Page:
I am so pleased to share this report which can be accessed in http://www.catholicethics.com/top-stories/report-on-the-ecclesia-of-women-in-asia-ewa-video-conference-nov-2013, about my participation in the conference I attended in India. Without your support and understanding, I might have not made it well and might have not fully participated!
my biggest thanks,
I: Report from the EWA Planning Committee
II: Report prepared by the Asian Regional Chair, Lucas Chan
Development Report for the CTEWC Newsletter (issue of December 1, 2013)
Women’s Theological Voices: a Conversation across Four Continents
A Global Interaction
On November 15, 2013, CTEWC hosted a videoconference session of the sixth biennial conference of the association of Catholic women theologians Ecclesia of Women in Asia (EWA) held in Bangalore, India. EWA promotes contextual feminist theologies from the perspective of those who are excluded and in dialogue with other disciplines and religions. The theme of the EWA conference was “Liberating Power: Asian Feminist Theological Perspectives.”
Seven institutions from three other continents joined the videoconference: from Africa, Saint Augustine College in Johannesburg; from Europe, the University of Glasgow in Scotland and the Irish School of Ecumenics at Trinity College in Dublin; from North America, the Catholic Theological Union in Chicago, Santa Clara University in California, Fordham University in New York, and Boston College in Boston.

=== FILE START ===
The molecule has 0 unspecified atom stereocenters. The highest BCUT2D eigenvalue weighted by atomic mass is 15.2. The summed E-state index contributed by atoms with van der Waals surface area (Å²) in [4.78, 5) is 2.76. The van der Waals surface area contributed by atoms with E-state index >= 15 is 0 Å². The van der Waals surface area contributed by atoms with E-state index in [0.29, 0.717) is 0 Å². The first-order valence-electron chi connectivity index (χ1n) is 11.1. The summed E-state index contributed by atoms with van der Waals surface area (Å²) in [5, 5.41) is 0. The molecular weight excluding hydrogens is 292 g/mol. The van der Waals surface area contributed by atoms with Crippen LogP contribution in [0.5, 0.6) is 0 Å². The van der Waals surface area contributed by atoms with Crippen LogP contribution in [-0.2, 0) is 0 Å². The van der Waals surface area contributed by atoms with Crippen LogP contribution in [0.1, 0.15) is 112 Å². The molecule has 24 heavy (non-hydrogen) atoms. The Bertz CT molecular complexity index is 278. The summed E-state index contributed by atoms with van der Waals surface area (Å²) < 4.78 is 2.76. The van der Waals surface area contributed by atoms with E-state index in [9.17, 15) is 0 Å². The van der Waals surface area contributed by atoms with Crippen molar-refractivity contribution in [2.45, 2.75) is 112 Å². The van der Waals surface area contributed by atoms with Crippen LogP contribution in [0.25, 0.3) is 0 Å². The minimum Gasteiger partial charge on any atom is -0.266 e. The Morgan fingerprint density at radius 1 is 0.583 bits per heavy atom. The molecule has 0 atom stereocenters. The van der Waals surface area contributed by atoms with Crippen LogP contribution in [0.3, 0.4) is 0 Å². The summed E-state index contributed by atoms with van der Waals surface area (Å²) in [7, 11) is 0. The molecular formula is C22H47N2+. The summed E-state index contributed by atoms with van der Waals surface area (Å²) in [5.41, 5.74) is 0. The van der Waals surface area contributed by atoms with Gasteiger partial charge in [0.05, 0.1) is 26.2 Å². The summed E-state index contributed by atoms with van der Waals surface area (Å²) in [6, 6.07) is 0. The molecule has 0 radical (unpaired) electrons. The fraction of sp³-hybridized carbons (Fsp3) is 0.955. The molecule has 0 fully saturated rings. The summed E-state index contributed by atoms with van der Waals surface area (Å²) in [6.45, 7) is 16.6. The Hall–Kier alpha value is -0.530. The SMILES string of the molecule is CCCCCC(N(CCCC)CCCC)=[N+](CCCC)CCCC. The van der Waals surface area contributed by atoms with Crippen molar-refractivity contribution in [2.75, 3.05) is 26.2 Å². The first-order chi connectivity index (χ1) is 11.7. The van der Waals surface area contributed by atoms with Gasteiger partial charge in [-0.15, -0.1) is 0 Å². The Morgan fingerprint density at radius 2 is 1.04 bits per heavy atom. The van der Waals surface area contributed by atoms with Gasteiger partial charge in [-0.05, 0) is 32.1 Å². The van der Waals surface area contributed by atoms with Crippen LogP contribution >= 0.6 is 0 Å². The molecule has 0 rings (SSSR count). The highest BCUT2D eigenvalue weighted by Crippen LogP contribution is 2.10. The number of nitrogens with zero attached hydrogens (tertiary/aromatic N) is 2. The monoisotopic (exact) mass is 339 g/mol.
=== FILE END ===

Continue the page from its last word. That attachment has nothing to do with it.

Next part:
Photo (L to R): Agnes Brazal (Philippines), Jeane Caña Peracullo (Philippines), Gina Wolfe (USA), Sharon A. Bong (Malaysia),
Kristine Meneses (Philippines)
Three stimulating short papers were presented during the first part of the videoconference. The three speakers describe them:
In “The Power of Transformation and Transforming Power,” Sharon Bong (Malaysia) reflected on the narrative of Jin, a Chinese, Buddhist-New Age Spiritualist Malaysian female-to-male (FTM) transgender person, who embodies the power to transform. Bong argues that he also potentially transforms power in de-colonizing or queering theology that is founded on hegemonic discourses in recognizing only the sacredness of heteronormative bodies and sexualities. In doing so, Jin, as a non-heteronormative person, endows us with transformative power to liberate theology, recognize the other, our trans-selves and reclaim that other as “holy.”